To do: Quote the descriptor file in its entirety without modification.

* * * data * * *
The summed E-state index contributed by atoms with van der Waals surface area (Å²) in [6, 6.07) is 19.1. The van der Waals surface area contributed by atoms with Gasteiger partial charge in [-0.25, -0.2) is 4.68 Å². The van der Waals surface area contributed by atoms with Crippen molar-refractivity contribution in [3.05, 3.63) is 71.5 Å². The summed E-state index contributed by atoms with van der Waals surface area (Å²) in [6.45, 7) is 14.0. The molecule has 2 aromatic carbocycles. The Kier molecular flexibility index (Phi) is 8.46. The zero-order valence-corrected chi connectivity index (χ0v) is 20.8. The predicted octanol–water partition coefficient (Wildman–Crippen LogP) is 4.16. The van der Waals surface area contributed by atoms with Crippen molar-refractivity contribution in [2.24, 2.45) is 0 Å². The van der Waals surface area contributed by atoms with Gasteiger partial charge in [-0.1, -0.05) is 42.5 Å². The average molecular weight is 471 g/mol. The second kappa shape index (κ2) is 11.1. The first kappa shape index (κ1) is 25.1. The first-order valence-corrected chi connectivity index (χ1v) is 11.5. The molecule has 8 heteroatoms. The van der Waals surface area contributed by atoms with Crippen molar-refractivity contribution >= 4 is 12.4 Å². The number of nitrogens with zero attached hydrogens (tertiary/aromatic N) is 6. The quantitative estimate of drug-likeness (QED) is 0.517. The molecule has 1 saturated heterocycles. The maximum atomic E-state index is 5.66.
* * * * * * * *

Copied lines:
The summed E-state index contributed by atoms with van der Waals surface area (Å²) in [6, 6.07) is 19.1. The van der Waals surface area contributed by atoms with Gasteiger partial charge in [-0.25, -0.2) is 4.68 Å². The van der Waals surface area contributed by atoms with Crippen molar-refractivity contribution in [3.05, 3.63) is 71.5 Å². The summed E-state index contributed by atoms with van der Waals surface area (Å²) in [6.45, 7) is 14.0. The molecule has 2 aromatic carbocycles. The Kier molecular flexibility index (Phi) is 8.46. The zero-order valence-corrected chi connectivity index (χ0v) is 20.8. The predicted octanol–water partition coefficient (Wildman–Crippen LogP) is 4.16. The van der Waals surface area contributed by atoms with Crippen molar-refractivity contribution in [2.24, 2.45) is 0 Å². The van der Waals surface area contributed by atoms with Gasteiger partial charge in [-0.1, -0.05) is 42.5 Å². The average molecular weight is 471 g/mol. The second kappa shape index (κ2) is 11.1. The first kappa shape index (κ1) is 25.1. The first-order valence-corrected chi connectivity index (χ1v) is 11.5. The molecule has 8 heteroatoms. The van der Waals surface area contributed by atoms with Crippen molar-refractivity contribution >= 4 is 12.4 Å². The number of nitrogens with zero attached hydrogens (tertiary/aromatic N) is 6. The quantitative estimate of drug-likeness (QED) is 0.517. The molecule has 1 saturated heterocycles. The maximum atomic E-state index is 5.66.